The code makes it illegal to treat men and women differently in terms of pay and hiring to do the same or similar jobs as the work of a similar kind requires the same level of expertise, diligence, experience, and responsibility.
Gender pay gap and struggle for equal pay
The term ‘gender pay gap’ refers to the difference between how much women and men earn in work. A tendency always exists to pay women less than men for similar work, which is unfair and wrong and against the Constitution.
All Indian citizens are equal in the eyes of the law, and it is illegal and a crime to treat one citizen differently than another. Therefore, both by nature and by the law, women should have the same rights as men.
Measure to be taken by an employer
- To avoid discrimination, no employer should pay wages to a worker at a rate less favourable than the wage provided to the opposite sex’s employees in the same business for equal or identical work.
- No employer may discriminate against women while hiring for the same job or in any service condition (unless women’s employment in that job is forbidden or limited by or under any legislation)
- Every employer must keep necessary records and registrations about employees they employ.
An exception to equal pay for equal work
The right to equal pay for equal work is essential, but it is not a universal right; several exceptions exist. Although these exceptions are not mentioned, some exceptions have emerged from various judicial decisions.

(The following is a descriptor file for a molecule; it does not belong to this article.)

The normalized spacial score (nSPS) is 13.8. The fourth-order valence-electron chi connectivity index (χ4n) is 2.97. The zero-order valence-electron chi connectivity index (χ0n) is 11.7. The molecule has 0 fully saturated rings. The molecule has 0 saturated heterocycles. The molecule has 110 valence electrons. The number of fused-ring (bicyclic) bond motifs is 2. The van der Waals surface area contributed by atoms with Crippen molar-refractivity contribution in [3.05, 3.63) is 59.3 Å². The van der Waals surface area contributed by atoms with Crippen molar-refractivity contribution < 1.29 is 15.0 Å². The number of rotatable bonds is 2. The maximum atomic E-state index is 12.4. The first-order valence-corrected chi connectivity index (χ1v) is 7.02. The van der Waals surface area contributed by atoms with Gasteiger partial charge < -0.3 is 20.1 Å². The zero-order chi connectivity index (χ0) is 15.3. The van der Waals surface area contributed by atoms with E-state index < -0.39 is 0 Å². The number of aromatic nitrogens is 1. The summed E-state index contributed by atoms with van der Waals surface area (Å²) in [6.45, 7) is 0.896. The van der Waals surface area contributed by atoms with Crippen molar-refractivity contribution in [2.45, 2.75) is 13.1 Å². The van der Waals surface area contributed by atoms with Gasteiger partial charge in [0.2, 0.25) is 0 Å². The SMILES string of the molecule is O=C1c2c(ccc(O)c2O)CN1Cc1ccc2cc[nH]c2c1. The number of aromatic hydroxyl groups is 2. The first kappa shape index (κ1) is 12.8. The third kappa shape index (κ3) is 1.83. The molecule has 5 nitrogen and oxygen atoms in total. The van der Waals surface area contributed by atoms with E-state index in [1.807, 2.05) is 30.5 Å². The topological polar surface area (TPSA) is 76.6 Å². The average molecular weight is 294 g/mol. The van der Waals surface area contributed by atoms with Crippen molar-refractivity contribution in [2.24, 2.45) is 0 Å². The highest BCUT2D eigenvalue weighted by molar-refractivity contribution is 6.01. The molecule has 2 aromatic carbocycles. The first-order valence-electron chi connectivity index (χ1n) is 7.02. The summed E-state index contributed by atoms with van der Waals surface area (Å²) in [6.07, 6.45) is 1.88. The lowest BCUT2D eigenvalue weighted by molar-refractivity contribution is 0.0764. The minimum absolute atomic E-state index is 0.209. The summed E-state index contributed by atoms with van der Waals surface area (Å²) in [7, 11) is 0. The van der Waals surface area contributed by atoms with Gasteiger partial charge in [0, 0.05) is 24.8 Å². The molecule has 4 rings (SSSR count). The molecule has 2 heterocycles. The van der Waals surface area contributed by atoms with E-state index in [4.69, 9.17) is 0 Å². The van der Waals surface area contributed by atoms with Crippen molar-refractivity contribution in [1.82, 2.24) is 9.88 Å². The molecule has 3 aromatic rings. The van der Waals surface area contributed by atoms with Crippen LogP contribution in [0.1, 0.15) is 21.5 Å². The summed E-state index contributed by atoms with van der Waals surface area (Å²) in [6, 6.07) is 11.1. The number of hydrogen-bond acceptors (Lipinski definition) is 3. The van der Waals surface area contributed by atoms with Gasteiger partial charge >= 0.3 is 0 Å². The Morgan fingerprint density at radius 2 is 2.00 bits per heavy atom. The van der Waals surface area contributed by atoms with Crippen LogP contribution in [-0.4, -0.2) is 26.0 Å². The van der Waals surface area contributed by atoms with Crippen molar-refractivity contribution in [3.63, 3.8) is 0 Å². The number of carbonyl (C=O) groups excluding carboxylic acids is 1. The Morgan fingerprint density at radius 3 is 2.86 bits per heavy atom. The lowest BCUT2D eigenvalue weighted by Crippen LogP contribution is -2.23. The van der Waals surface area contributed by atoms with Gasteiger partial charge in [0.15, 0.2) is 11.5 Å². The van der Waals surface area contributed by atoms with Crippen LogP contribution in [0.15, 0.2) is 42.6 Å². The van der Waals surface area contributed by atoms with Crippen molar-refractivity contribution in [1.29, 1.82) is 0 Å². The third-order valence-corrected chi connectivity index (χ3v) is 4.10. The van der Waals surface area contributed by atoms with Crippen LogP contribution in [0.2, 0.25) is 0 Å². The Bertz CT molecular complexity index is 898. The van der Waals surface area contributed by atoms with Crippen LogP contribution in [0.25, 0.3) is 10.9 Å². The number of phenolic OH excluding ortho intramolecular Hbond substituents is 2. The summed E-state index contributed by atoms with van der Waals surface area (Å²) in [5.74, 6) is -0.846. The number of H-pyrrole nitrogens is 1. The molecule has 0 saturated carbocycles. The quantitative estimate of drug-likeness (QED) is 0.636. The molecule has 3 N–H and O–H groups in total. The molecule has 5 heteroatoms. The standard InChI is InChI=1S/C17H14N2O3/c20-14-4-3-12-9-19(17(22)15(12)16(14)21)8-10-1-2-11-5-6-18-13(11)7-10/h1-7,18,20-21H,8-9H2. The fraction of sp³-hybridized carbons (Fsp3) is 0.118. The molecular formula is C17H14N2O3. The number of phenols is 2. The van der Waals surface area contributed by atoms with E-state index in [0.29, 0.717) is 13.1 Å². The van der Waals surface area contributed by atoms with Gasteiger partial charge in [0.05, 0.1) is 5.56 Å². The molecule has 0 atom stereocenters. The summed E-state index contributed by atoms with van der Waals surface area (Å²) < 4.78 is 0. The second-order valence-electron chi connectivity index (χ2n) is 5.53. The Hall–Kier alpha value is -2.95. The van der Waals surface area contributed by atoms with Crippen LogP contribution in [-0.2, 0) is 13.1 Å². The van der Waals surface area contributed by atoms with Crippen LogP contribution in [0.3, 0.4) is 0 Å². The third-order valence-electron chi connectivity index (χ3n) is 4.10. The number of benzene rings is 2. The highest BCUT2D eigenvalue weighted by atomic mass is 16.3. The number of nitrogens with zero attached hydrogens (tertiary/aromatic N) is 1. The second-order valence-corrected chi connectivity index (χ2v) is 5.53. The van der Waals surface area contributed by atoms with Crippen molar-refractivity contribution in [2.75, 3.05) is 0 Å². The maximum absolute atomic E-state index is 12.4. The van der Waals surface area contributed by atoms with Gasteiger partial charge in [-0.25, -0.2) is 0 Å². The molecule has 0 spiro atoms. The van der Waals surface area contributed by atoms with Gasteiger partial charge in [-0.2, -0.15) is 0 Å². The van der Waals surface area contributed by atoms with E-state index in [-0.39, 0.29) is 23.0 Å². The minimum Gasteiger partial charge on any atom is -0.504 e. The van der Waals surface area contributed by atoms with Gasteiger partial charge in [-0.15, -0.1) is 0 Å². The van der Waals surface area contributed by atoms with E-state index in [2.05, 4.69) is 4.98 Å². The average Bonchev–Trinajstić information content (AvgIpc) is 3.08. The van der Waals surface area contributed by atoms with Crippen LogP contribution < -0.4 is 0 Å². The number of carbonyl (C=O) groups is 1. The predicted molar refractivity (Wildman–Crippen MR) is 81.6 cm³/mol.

Using the factors of responsibility, dependability, and secrecy, the Supreme Court of India concluded in F.A.I.C and C.E.S. v. Union of India (1988) 3 SCC 91 that different pay rates may be established for government employees holding the same position and performing identical work. The court states that equal remuneration is based on the quality of the labour performed, not just the quantity. There may be a range of quality regarding reliability and accountability.
According to the Supreme Court’s decision in Mewa Ram v. A.I.I.M.S, AIR 1989 SC 1256, equal pay for equal work does not apply in tasks and functions that are identical but differ in educational criteria needed for both. Consequently, different pay may be granted to audiologists and hearing therapists in AIIMS because of their academic qualifications.
In Associated Bank Officers Association v. State Bank of India, AIR 1998 SC 32, the court concluded that state bank officials and branch officers are not comparable in their obligations as State Bank of India employees. Therefore, the premise of equal compensation for the equal effort was ruled invalid.
Flaws in Indian law